Archive for February 24th, 2009

Defend George Will and the right to question climate alarmism!

February 24, 2009

Please help defend nationally syndicated columnist George Will from the greens… you made be defending your own right to question green orthodoxy!

Here’s the story. On Feb. 15, the Washington Post published Will’s column “Dark Green Doomsayers.”

Not surprisingly, green groups (Center for American Progress Action Fund, Media Matters and Friends of the Earth) have gone ballistic). They’re mounting an e-mail campaign to the Post‘s ombudsman alleging that,

  • Will claimed that “according the U.N. World Meteorological Organization, there has been no recorded global warming for more than a decade.” This is false. In fact, the WMO recently stated that “global warming, mostly driven by greenhouse gas emissions, is continuing.”
  • Will misleadingly conflated Arctic and global sea ice levels to leave readers with the false impression that global warming isn’t real. After Will’s column was published, the University of Illinois’ Arctic Climate Research Center took issue with his use of their sea ice data, writing: “It is disturbing that the Washington Post would publish such information without first checking the facts.”
  • Will repeats science deniers’ discredited assertion that a scientific consensus about a global “cooling” crisis existed in the 1970s.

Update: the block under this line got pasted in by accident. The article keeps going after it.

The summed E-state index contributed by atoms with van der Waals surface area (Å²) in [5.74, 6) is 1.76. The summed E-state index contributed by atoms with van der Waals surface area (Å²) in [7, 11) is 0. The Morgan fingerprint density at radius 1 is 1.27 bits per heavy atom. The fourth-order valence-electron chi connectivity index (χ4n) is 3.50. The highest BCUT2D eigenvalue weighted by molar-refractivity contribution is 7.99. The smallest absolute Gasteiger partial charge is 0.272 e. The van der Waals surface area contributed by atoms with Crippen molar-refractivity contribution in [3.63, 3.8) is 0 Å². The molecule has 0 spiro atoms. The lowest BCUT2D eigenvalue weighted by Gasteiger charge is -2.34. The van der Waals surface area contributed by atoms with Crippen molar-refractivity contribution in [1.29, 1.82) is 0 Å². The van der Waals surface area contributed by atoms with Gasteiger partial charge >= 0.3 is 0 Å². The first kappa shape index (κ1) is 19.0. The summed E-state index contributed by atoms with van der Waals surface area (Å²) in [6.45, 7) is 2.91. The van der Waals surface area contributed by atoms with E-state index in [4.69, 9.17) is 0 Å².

Comically, the greens allege that,

Unfortunately, the Washington Post has a pattern of printing demonstrably false assertions from science deniers. Post editors’ refusal to stand up for the truth strengthens the hand of polluting industries while irreparable harm is caused to our planet and its people.

The greens are demanding that,

the Washington Post correct demonstrably false statements in George Will’s column.

But Will’s statements are not false.

  • Will is correct about there being no warming since 1998 — e.g., check out this graph.
  • Will is correct about sea ice — it is higher today than 30 years ago.
  • As to a “consensus” 30 years ago on a looming ice-age, Will merely cited a number of major media that reported on the disaster-that-never-happened. Nevertheless, the National Academy of Sciences issued a report warning of a coming ice age in 1975, stating “A major climatic change would force economic and social adjustments on a worldwide scale… because the global patterns of food production and population that have evolved are implicitly dependent on the climate of the present century.” [Source: Newsweek – April 28, 1975 “The Cooling World“]. NASA warned of human caused coming ‘ice age’ in 1971. The Washington Post reported on July 9, 1971 that, “The world could be as little as 50 or 60 years away from a disastrous new ice age, a leading atmospheric scientist predicts.” NASA scientist S.I. Rasool, a colleague of James Hansen, made the predictions. The 1971 article continues: “In the next 50 years” — or by 2021 — fossil-fuel dust injected by man into the atmosphere “could screen out so much sunlight that the average temperature could drop by six degrees,” resulting in a buildup of “new glaciers that could eventually cover huge areas.” If sustained over “several years, five to 10,” or so Mr. Rasool est imated, “such a temperature decrease could be sufficient to trigger an ice age.” [Thanks to Marc Morano for the excerpts.]